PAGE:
By all accounts, the suppertime vibe in Gabriel Rucker’s Le Pigeon restaurant is upbeat and friendly. Due in part to the restaurant’s small footprint and open kitchen, diners are right in the middle of everything that’s going on, naturally fostering a communal feel. “I’m a friendly guy,” says Rucker by way of explaining the good energy, “and I’m right back there, cooking you dinner.”
A copy of The Pigeon Loves Things That Go! rests between rows of wine bottles and mason jars of housemade preserves on cubby-like shelves at the far end of the restaurant. A plush version of Mo Willems’ charmingly egomaniacal pigeon character, star of his award-winning series of picture books, is nearby. I bought the very same toy for my one-year-old godson last week, so I happen to know that when the pigeon is squeezed it cries out emphatically, “Let me drive the bus!” On the other side of the restaurant’s small, open kitchen hangs an award from Food and Wine magazine—2007 Best New Chef. Amid mismatched chairs, large communal tables, and modest but classy bistro decor, none of these things—the wide-eyed blue pigeon doll or mason jars of preserved lemons, the paper valentine with a chainsaw drawn on it, or the chef himself with his hot pink iPhone—seem particularly out of place.
Rucker hadn’t spent much time in professional kitchens when he followed a guidance counselor’s recommendation to take a career training course and, as young people are disposed to do, let his finger drop over the pages of the course catalog, where it serendipitously landed on a cooking class.
Soon after, Rucker moved to Portland, sight unseen, with two friends from his hometown of Napa, California. “I wanted to move to San Francisco but I couldn’t afford it,” he remembers of the decision to move North. “And my friends said Portland was cool.” Lucky for us; and fortuitous for Rucker. At 25, Gabriel, who had been working at Paley’s Place, Nostrana, and Gotham Building Tavern, was offered the challenge of taking over what was then Colleen’s Bistro on lower East Burnside. He was given just two months to straighten out the struggling restaurant, re-christened Le Pigeon. It was an ideal environment for his French-inspired cuisine, Gabriel says of launching Le Pigeon in his charge. “It just felt right—people sitting here, eating pigs’ feet.” In only a few months the critics noticed how right it was, too, and then Le Pigeon really took off.
While Rucker is known for putting some of the animal kingdom’s less-glamorous cuts his menu, he insists there’s no secret plan to get Portlanders eating more heart, liver, or tripe. “I just cook the food I want to cook,” he explains when pressed about his philosophy as a successful chef. “If it’s something that I would want to eat, then I get excited about it and I put it on the menu.”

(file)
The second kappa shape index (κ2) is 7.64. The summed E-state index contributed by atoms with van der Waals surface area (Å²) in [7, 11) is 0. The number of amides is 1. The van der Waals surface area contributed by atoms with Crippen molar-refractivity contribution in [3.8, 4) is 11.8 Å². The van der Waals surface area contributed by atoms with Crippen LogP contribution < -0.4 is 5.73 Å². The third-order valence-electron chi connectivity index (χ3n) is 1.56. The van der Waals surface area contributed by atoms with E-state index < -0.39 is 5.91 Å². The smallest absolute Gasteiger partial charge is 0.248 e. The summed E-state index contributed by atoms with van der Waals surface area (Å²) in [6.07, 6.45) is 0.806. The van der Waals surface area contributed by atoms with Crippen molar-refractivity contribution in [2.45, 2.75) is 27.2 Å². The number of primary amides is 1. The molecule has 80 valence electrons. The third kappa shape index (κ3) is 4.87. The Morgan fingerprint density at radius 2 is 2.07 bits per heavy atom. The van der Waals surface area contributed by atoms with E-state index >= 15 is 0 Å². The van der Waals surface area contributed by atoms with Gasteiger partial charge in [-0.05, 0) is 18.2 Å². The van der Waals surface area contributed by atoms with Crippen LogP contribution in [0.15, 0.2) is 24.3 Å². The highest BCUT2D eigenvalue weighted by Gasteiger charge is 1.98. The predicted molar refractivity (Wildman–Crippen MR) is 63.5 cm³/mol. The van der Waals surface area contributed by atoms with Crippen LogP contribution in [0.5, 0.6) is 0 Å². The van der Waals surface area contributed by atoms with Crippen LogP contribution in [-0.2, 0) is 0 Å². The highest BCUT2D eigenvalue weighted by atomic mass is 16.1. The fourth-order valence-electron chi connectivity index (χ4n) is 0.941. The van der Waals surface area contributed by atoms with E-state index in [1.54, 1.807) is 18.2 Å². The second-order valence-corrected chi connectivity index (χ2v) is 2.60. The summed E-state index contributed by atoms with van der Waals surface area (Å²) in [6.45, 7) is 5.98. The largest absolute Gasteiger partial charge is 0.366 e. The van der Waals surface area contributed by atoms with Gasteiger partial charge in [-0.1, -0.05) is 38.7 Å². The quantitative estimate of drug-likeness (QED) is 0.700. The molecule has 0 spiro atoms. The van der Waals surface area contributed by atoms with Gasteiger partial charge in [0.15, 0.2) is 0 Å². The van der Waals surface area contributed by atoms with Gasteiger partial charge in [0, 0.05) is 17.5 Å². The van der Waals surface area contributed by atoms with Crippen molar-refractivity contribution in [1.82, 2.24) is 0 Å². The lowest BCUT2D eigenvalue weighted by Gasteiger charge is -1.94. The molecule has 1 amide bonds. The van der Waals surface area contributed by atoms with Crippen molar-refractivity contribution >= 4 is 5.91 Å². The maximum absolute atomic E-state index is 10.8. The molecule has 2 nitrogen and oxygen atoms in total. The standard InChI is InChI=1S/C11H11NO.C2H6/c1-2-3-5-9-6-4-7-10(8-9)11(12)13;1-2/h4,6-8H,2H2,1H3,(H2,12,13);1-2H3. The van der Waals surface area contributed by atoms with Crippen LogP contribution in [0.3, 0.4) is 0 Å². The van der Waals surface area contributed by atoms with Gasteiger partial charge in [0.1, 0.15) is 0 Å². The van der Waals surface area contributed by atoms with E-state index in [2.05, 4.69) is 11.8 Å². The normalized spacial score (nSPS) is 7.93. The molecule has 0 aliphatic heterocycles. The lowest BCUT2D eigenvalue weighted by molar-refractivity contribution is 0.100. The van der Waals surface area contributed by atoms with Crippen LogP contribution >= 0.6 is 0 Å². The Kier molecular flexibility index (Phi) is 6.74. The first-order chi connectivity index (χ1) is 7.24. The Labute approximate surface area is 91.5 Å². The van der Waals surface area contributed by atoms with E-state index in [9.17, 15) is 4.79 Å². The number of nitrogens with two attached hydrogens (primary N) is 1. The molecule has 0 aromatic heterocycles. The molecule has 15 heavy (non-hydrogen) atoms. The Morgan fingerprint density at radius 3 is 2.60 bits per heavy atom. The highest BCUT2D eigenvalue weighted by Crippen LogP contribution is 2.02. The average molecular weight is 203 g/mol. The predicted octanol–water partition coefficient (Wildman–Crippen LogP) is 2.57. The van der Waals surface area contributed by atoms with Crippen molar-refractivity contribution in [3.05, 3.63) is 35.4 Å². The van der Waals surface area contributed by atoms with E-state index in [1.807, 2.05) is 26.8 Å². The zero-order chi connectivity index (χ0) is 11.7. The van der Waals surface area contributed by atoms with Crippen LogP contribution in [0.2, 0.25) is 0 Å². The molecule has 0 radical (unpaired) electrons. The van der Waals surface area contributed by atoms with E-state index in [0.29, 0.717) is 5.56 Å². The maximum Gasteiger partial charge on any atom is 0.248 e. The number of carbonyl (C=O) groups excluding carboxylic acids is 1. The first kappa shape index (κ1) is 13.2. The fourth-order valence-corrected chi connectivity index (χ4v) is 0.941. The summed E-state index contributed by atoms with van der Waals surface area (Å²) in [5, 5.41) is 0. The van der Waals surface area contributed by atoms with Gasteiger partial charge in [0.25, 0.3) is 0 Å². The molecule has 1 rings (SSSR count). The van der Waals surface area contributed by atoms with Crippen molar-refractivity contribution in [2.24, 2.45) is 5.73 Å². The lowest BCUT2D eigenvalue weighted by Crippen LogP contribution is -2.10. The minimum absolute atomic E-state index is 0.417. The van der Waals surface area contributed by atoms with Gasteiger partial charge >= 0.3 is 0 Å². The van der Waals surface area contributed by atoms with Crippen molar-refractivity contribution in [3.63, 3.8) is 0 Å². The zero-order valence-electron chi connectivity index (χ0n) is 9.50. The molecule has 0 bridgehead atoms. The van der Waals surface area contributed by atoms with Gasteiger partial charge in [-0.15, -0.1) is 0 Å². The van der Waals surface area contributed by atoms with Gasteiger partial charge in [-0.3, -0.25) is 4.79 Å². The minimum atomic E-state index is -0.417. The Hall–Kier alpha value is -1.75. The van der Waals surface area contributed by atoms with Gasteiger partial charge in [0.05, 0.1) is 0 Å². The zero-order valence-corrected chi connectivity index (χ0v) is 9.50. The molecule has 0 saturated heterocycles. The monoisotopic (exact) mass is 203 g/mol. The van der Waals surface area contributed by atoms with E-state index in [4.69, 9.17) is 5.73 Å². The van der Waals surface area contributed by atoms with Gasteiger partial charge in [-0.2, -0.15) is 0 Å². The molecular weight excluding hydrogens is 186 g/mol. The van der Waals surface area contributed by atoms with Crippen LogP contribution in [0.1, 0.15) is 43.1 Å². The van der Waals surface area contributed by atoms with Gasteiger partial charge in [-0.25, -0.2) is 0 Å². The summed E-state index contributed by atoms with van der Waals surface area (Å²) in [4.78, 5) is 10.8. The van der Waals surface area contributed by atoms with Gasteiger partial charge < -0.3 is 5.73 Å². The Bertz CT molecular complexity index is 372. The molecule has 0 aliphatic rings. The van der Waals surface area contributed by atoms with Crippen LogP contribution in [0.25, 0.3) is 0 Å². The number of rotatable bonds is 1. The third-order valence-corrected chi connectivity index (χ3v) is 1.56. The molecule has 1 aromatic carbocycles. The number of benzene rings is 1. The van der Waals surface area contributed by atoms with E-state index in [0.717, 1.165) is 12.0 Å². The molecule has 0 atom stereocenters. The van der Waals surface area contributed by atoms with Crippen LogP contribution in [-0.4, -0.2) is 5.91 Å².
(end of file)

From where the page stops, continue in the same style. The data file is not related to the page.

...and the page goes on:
Gabriel credits his maturity as a chef for his considered approach to the work. Rather than trying to craft a “show stopper” dish, busy with overwhelming flavors, the chef says he’d rather let the food speak for itself, so he tries to simplify an idea instead of allowing it to become overworked and cluttered. The difference may be subtle, but that’s what the dishes at Le Pigeon are about. Rucker likes to center on one flavor, layering it throughout the plate. Doing so, he says, creates a real depth in his cooking, something that’s new since opening Le Pigeon.
Rucker crafts dishes that are at once careful and playful, such as the pigeon chowder he has in mind for later in the week. It’s a whole roasted squab stuffed with a creamy chowder studded with duck bacon, roasted potatoes, and corn. When the diner cuts into it, the chowder runs over the meat and sauces it. The dish sounds delicious—and mad enough to be brilliant. When I am back at home, I count the contents of my change jar, dreaming of dinner at his restaurant.
Despite his youth and his lighthearted creations, it’s easy to see that Rucker is a pragmatist, and his honesty is flattering. He uses in-season, local, and organic produce when it’s sensible to do so, and doesn’t sweat it otherwise. “I am a chef and my job is to make delicious food,” he tells me squarely, as if my questions asked in the hope of uncovering some revelatory philosophy are a little naïve. As if I had forgotten that when the food is good—as good as it is at Le Pigeon—the rest can feel superfluous.
Clearly, he’s got the right attitude. Food and Wine called him a “wunderkind” when they endorsed him in 2007. Earlier this year he was nominated for the James Beard Foundation’s Rising Star Chef of the Year Award.
The recent nomination has singled Rucker out as a promising young chef, one likely to have a significant impact on the industry in the years to come, and I want to know how he expects he’ll steer the culinary ship, so to speak. He looks to the upper left corner of the ceiling behind my head and takes a long pull on his milky coffee before answering. His reply, I believe, is emblematic of his outlook: “Hopefully there’s not just one ship.” Touché. His answer is refreshing, though not surprising. Equally important are his cravings for the four-dollar burritos at Tacos Moreno in Santa Cruz and for the fare at Bistro Jeanty. The latter is in Yountville, near Napa, a homey French bistro and one of Rucker’s favorites that provided a lot of inspiration for Le Pigeon.
By now, however, Le Pigeon is its own place and Gabriel Rucker, his own chef, surrounded by neat rows of preserves, pigeon dolls, and hungry diners, eager to get a taste of his favorite foods.
“If it looks good, tastes good, eat it,” he shrugs as he delivers a summation of his career, “and hopefully I made it for you.”
Le Pigeon 738 E Burnside St lepigeon.com